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MoonMoobyung

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MoonMoobyung

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Chilmeoridang Exorcism of Jeju Island

The exorcism rite Jeju Chilmeori Danggut, originating on Jeju Island, is held every year on the first and fourteenth days of the second lunar month, at a shrine named Chilmeori, located in Geonip-dong, Jeju. Chilmeoridang (Kor. 칠머리당) is a community shrine where the village’s guardian deity is worshipped. Such shrines are found in every village of Jeju island and are commonly known as bonhyangdang (Kor. 본향당), but this particular shrine derives its name from the name of the village where it is loc

Korean Seasonal Customs

Ten Kings Greeting Ritual

Siwangmaji, literally meaning, “greeting the Ten Kings, ” is a ritual for worshipping the Ten Kings of Myeongbu, where judgment takes place in the underworld. In the shamanic rituals of Jeju Island, “maji” is a ritual for greeting the gods as they make their descent to the human world, and siwangmaji is a greeting ritual for the Ten Kings (Siwang), rulers of the judgment point Myeongbu, who are enshrined at siwangdangkeul (Siwang Shrine), the second palace in the heavens. In other words, the rit

Korean Folk Beliefs

Ritual for Village Guardian Gods

Poje is the general term used for Confucian village rituals held on Jeju Island. Exact terms for these rituals can vary: When the worshipped god is Posinjiryeong (Tutelary God), the ritual is called poje, nongpoje or ipoje, which are the most widely used terms; when Isajisin (Village God of Land and Grains) is worshipped, the ritual is called isaje or dongsaje; and hyangje, maeulje, dongnetje are broader terms for referring to the rituals as general village rites. Poje is held on the day of Jeon

Korean Folk Beliefs

Ritual for Big Catch

Pungeoje is the term for rituals held in the coastal regions to pray for peace in the village, safety for the fishermen at sea, and a big catch. Byeolsingut and haesinje are other terms used to refer to this big catch ritual. Prayers for safety and a big catch are offered to the sea deity Yongwang (Dragon King), the procedures generally officiated by a shaman. Byeolsingut of the eastern and southern coasts; pungeoje from the island of Hwangdo off Anmyeondo on the western coast; and haesinje of U

Korean Folk Beliefs

Grandmother Seolmundae

This oral myth from Jeju Island is about a goddess of immense size and strength named Seolmundaehalmang, who created the island by shoveling mud from the seabed. Some ancient records refer to this goddess as Samandugo or Seonmago, and oral variants of the name include Seolmanduhalmang, Seolmyeongjihalmang and Semyeongjuhalmang. In the beginning of the universe, in Tamna, lived Seolmundaehalmang, the biggest and the strongest being in the whole world. One day, as she was sleeping, the granny sat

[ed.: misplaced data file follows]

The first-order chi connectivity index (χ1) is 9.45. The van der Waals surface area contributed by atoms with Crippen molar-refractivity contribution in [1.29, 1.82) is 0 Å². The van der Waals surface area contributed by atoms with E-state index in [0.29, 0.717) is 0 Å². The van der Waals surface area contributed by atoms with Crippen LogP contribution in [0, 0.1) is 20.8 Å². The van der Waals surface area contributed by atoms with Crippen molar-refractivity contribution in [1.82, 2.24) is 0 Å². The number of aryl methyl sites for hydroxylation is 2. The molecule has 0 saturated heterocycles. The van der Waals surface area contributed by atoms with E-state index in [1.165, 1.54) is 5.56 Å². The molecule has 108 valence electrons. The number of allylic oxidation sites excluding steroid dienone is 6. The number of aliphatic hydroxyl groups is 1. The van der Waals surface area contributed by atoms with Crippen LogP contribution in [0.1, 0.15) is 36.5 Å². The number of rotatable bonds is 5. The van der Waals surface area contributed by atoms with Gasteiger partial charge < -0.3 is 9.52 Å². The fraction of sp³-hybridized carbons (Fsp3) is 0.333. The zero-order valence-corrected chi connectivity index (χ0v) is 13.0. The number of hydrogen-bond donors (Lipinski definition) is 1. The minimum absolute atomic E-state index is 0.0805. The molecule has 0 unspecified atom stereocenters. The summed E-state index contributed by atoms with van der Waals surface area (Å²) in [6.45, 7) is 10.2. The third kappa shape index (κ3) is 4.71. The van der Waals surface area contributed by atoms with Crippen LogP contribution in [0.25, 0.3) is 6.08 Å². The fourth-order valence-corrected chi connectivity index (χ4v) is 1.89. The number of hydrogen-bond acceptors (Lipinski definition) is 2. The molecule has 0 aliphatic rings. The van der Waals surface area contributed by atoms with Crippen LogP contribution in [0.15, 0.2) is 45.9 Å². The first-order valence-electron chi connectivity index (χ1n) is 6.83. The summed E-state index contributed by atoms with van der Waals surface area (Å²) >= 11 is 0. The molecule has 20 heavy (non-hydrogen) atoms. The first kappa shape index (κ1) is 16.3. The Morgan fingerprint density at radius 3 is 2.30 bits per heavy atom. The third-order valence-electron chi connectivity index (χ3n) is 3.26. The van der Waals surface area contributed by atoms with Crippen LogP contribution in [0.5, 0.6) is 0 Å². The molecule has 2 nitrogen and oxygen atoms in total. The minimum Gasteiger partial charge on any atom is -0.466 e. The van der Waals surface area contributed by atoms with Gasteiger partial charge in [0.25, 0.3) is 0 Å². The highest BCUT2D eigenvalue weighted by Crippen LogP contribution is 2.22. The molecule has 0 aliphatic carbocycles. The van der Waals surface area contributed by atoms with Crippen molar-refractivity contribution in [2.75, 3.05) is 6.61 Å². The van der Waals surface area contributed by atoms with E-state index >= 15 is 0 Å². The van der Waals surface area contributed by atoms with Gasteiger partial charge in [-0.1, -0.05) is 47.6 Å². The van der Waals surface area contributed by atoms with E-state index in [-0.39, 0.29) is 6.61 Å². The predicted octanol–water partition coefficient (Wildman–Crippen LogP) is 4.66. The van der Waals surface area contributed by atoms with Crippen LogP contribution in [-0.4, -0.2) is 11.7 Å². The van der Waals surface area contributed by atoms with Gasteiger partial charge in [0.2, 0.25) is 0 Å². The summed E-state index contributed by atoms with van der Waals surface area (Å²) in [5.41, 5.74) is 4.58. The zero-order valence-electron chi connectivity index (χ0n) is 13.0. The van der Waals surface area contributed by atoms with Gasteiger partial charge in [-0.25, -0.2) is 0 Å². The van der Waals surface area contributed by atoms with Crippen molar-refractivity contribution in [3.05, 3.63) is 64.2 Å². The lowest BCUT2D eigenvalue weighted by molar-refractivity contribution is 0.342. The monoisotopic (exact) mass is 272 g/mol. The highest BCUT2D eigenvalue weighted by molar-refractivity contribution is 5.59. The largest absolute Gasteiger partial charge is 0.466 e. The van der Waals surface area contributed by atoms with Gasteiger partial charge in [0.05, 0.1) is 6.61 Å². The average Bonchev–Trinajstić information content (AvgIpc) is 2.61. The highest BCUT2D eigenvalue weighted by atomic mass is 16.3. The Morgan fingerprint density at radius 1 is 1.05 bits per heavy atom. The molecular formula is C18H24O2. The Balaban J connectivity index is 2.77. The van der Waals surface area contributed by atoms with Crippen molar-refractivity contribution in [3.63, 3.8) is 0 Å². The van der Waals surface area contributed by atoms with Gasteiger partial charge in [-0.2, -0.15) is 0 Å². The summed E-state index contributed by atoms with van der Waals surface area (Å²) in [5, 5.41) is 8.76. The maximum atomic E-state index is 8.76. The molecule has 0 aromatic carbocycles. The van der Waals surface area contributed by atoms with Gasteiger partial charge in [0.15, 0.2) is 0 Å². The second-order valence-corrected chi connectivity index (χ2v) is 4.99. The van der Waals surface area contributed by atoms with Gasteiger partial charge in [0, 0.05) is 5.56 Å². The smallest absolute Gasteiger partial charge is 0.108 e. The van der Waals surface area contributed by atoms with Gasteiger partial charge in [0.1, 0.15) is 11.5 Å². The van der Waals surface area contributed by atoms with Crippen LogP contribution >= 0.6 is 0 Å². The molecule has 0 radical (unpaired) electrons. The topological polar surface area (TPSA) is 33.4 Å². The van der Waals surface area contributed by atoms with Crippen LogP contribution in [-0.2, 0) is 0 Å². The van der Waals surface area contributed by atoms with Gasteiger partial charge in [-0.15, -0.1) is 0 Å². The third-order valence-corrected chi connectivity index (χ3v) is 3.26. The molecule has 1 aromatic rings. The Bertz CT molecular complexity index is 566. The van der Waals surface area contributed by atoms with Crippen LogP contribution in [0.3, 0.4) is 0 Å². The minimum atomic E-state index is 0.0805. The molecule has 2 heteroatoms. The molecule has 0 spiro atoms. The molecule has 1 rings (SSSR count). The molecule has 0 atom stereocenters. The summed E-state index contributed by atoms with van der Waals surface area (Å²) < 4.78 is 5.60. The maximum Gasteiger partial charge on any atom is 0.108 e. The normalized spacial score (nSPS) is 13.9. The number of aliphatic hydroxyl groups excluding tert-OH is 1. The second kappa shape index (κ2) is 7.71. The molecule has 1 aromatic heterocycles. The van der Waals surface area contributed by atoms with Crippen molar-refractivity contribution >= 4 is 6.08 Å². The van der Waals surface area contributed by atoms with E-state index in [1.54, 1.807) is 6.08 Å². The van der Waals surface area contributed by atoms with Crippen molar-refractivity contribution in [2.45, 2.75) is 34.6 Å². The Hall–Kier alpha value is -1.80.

Korean Folk Literature

Ieodo

This legend narrates the story of Ieo Island on Korea’s southern coast, which at one point in history was referred to as Scotra Rock, after the sinking of the British merchant vessel Scotra in nearby waters in 1900. A long time ago, a man got himself a concubine and went off to live on a deserted island. His wife pleaded to her father-in-law to build her a boat to go after them, and he went to Seonheul village (today a part of the city of Jeju on Jeju Island) to chop wood to build one. The wife,

Korean Folk Literature

Serpent Cave of Gimnyeong

The legend “Gimnyeongsagul, ” about the cave Sagul in the village of East Gimnyeong in Gujwa, Jeju Island, narrates the story of Seo Ryeon, a judge during the reign of King Jungjong of Joseon, who slayed a giant serpent that lived in the cave. To the east of Gimnyeong Village on Jeju Island was a huge cave in which lived a giant snake and the cave was called Baemgul, or Sagul, meaning Serpent Cave. Each year, the villagers held a grand ritual (keungut), offering a maiden to the snake as a sacrif

Korean Folk Literature

Ritual for Celestial God

Cheonje is a ritual for Cheonsin, a celestial god that has been worshipped since ancient times. Cheonsin worship deifies the sky itself or believes in the existence of a heavenly transcendental divinity. Variations of the name Cheonsin include Haneullim, Haneunim and Hananim, all meaning sky god; Chinjiwang, which is used on Jeju Island; Okwangsangje, or Pure August Jade Emperor, the name of the highest Taoist deity and ruler of the heavens; and Jeseokcheon, which originated from Buddhism. Celes

Korean Folk Beliefs
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